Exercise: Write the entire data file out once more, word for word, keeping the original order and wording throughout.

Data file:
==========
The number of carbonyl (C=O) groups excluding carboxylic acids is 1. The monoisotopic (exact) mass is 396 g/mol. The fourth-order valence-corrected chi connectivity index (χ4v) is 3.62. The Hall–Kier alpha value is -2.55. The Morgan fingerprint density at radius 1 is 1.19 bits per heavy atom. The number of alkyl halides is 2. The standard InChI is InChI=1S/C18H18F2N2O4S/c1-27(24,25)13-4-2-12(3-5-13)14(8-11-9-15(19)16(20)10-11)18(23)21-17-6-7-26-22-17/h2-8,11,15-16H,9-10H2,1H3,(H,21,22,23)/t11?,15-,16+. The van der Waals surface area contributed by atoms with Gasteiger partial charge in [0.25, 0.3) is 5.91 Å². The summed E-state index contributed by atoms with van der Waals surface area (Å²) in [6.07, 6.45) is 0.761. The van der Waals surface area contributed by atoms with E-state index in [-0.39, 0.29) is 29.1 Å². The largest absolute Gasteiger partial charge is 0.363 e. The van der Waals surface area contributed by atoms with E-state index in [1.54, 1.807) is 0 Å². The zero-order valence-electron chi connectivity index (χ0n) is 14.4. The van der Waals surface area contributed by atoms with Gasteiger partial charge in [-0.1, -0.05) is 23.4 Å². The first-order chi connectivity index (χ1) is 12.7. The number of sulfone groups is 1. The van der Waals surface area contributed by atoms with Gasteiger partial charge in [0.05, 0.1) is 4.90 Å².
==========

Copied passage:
The number of carbonyl (C=O) groups excluding carboxylic acids is 1. The monoisotopic (exact) mass is 396 g/mol. The fourth-order valence-corrected chi connectivity index (χ4v) is 3.62. The Hall–Kier alpha value is -2.55. The Morgan fingerprint density at radius 1 is 1.19 bits per heavy atom. The number of alkyl halides is 2. The standard InChI is InChI=1S/C18H18F2N2O4S/c1-27(24,25)13-4-2-12(3-5-13)14(8-11-9-15(19)16(20)10-11)18(23)21-17-6-7-26-22-17/h2-8,11,15-16H,9-10H2,1H3,(H,21,22,23)/t11?,15-,16+. The van der Waals surface area contributed by atoms with Gasteiger partial charge in [0.25, 0.3) is 5.91 Å². The summed E-state index contributed by atoms with van der Waals surface area (Å²) in [6.07, 6.45) is 0.761. The van der Waals surface area contributed by atoms with E-state index in [-0.39, 0.29) is 29.1 Å². The largest absolute Gasteiger partial charge is 0.363 e. The van der Waals surface area contributed by atoms with E-state index in [1.54, 1.807) is 0 Å². The zero-order valence-electron chi connectivity index (χ0n) is 14.4. The van der Waals surface area contributed by atoms with Gasteiger partial charge in [-0.1, -0.05) is 23.4 Å². The first-order chi connectivity index (χ1) is 12.7. The number of sulfone groups is 1. The van der Waals surface area contributed by atoms with Gasteiger partial charge in [0.05, 0.1) is 4.90 Å².